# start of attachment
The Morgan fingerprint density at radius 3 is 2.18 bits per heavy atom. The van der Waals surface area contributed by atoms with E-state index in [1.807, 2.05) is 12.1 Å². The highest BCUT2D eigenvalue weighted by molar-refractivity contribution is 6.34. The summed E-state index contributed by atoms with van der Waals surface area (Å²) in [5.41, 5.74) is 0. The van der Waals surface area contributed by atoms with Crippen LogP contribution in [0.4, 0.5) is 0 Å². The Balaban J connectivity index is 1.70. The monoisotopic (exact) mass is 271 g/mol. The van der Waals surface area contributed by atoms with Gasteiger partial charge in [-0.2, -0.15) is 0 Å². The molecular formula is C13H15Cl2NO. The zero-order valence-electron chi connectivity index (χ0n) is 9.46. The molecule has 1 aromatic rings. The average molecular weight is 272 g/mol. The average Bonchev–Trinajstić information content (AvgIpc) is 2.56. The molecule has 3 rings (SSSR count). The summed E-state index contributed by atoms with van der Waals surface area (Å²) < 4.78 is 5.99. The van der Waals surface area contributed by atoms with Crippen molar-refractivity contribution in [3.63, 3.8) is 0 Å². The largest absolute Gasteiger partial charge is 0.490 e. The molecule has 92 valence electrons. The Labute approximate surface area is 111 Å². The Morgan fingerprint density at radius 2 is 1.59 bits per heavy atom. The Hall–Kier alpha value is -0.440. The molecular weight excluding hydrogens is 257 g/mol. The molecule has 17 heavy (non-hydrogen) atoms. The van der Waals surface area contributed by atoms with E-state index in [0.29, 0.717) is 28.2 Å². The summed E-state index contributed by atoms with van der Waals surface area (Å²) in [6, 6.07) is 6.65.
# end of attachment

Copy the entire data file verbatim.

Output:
The Morgan fingerprint density at radius 3 is 2.18 bits per heavy atom. The van der Waals surface area contributed by atoms with E-state index in [1.807, 2.05) is 12.1 Å². The highest BCUT2D eigenvalue weighted by molar-refractivity contribution is 6.34. The summed E-state index contributed by atoms with van der Waals surface area (Å²) in [5.41, 5.74) is 0. The van der Waals surface area contributed by atoms with Crippen LogP contribution in [0.4, 0.5) is 0 Å². The Balaban J connectivity index is 1.70. The monoisotopic (exact) mass is 271 g/mol. The van der Waals surface area contributed by atoms with Gasteiger partial charge in [-0.2, -0.15) is 0 Å². The molecular formula is C13H15Cl2NO. The zero-order valence-electron chi connectivity index (χ0n) is 9.46. The molecule has 1 aromatic rings. The average molecular weight is 272 g/mol. The average Bonchev–Trinajstić information content (AvgIpc) is 2.56. The molecule has 3 rings (SSSR count). The summed E-state index contributed by atoms with van der Waals surface area (Å²) < 4.78 is 5.99. The van der Waals surface area contributed by atoms with Crippen molar-refractivity contribution in [3.63, 3.8) is 0 Å². The largest absolute Gasteiger partial charge is 0.490 e. The molecule has 92 valence electrons. The Labute approximate surface area is 111 Å². The Morgan fingerprint density at radius 2 is 1.59 bits per heavy atom. The Hall–Kier alpha value is -0.440. The molecular weight excluding hydrogens is 257 g/mol. The molecule has 17 heavy (non-hydrogen) atoms. The van der Waals surface area contributed by atoms with E-state index in [0.29, 0.717) is 28.2 Å². The summed E-state index contributed by atoms with van der Waals surface area (Å²) in [6, 6.07) is 6.65.